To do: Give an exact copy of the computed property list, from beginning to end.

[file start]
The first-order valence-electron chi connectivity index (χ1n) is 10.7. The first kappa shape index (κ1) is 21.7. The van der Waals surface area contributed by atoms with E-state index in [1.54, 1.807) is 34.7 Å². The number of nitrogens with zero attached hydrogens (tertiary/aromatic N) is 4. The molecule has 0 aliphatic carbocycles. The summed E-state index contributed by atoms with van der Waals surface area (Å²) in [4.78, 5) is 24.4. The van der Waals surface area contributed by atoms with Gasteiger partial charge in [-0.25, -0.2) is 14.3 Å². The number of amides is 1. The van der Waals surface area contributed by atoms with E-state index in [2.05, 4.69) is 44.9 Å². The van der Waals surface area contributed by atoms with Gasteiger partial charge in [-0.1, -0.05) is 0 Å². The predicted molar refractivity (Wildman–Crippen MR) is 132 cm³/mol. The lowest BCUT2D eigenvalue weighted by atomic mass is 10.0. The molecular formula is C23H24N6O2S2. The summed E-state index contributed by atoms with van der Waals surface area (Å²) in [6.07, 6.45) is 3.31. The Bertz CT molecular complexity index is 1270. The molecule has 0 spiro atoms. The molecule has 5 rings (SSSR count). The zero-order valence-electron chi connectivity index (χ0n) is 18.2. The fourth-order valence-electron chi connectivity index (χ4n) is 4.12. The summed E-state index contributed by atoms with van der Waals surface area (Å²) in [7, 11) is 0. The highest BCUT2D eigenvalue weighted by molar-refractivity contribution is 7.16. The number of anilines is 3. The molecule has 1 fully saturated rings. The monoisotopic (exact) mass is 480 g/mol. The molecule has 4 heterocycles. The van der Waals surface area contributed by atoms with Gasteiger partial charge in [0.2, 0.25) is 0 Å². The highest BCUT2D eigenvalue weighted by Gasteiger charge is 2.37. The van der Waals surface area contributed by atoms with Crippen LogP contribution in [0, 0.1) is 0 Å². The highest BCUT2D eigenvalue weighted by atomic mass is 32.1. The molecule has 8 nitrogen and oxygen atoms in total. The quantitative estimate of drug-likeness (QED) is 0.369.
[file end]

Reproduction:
The first-order valence-electron chi connectivity index (χ1n) is 10.7. The first kappa shape index (κ1) is 21.7. The van der Waals surface area contributed by atoms with E-state index in [1.54, 1.807) is 34.7 Å². The number of nitrogens with zero attached hydrogens (tertiary/aromatic N) is 4. The molecule has 0 aliphatic carbocycles. The summed E-state index contributed by atoms with van der Waals surface area (Å²) in [4.78, 5) is 24.4. The van der Waals surface area contributed by atoms with Gasteiger partial charge in [-0.25, -0.2) is 14.3 Å². The number of amides is 1. The van der Waals surface area contributed by atoms with E-state index in [2.05, 4.69) is 44.9 Å². The van der Waals surface area contributed by atoms with Gasteiger partial charge in [-0.1, -0.05) is 0 Å². The predicted molar refractivity (Wildman–Crippen MR) is 132 cm³/mol. The lowest BCUT2D eigenvalue weighted by atomic mass is 10.0. The molecular formula is C23H24N6O2S2. The summed E-state index contributed by atoms with van der Waals surface area (Å²) in [6.07, 6.45) is 3.31. The Bertz CT molecular complexity index is 1270. The molecule has 0 spiro atoms. The molecule has 5 rings (SSSR count). The zero-order valence-electron chi connectivity index (χ0n) is 18.2. The fourth-order valence-electron chi connectivity index (χ4n) is 4.12. The summed E-state index contributed by atoms with van der Waals surface area (Å²) in [7, 11) is 0. The highest BCUT2D eigenvalue weighted by molar-refractivity contribution is 7.16. The number of anilines is 3. The molecule has 1 fully saturated rings. The monoisotopic (exact) mass is 480 g/mol. The molecule has 4 heterocycles. The van der Waals surface area contributed by atoms with Gasteiger partial charge in [0.2, 0.25) is 0 Å². The highest BCUT2D eigenvalue weighted by Gasteiger charge is 2.37. The van der Waals surface area contributed by atoms with Crippen LogP contribution in [0, 0.1) is 0 Å². The highest BCUT2D eigenvalue weighted by atomic mass is 32.1. The molecule has 8 nitrogen and oxygen atoms in total. The quantitative estimate of drug-likeness (QED) is 0.369.